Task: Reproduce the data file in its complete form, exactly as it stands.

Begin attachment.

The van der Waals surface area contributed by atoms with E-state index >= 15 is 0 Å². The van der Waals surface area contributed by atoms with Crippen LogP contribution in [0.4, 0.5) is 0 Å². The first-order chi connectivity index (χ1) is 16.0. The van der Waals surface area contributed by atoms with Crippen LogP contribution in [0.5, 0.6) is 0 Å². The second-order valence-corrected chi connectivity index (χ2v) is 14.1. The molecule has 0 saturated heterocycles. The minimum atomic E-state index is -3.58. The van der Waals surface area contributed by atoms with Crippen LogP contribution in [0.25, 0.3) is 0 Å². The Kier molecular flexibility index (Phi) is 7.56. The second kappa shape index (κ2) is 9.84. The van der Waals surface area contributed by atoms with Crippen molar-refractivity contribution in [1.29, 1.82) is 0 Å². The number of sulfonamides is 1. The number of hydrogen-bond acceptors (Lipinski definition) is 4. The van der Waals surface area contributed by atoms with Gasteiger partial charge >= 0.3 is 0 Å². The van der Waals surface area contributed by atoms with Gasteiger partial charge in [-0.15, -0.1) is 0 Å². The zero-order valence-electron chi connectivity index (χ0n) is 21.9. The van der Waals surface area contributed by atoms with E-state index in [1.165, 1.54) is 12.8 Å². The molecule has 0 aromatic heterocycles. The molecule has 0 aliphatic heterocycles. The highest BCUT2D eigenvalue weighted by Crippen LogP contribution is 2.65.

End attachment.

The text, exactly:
The van der Waals surface area contributed by atoms with E-state index >= 15 is 0 Å². The van der Waals surface area contributed by atoms with Crippen LogP contribution in [0.4, 0.5) is 0 Å². The first-order chi connectivity index (χ1) is 16.0. The van der Waals surface area contributed by atoms with Crippen LogP contribution in [0.5, 0.6) is 0 Å². The second-order valence-corrected chi connectivity index (χ2v) is 14.1. The molecule has 0 saturated heterocycles. The minimum atomic E-state index is -3.58. The van der Waals surface area contributed by atoms with Crippen LogP contribution in [0.25, 0.3) is 0 Å². The Kier molecular flexibility index (Phi) is 7.56. The second kappa shape index (κ2) is 9.84. The van der Waals surface area contributed by atoms with Crippen molar-refractivity contribution in [1.29, 1.82) is 0 Å². The number of sulfonamides is 1. The number of hydrogen-bond acceptors (Lipinski definition) is 4. The van der Waals surface area contributed by atoms with Gasteiger partial charge >= 0.3 is 0 Å². The van der Waals surface area contributed by atoms with Gasteiger partial charge in [-0.15, -0.1) is 0 Å². The zero-order valence-electron chi connectivity index (χ0n) is 21.9. The van der Waals surface area contributed by atoms with E-state index in [1.165, 1.54) is 12.8 Å². The molecule has 0 aromatic heterocycles. The molecule has 0 aliphatic heterocycles. The highest BCUT2D eigenvalue weighted by Crippen LogP contribution is 2.65.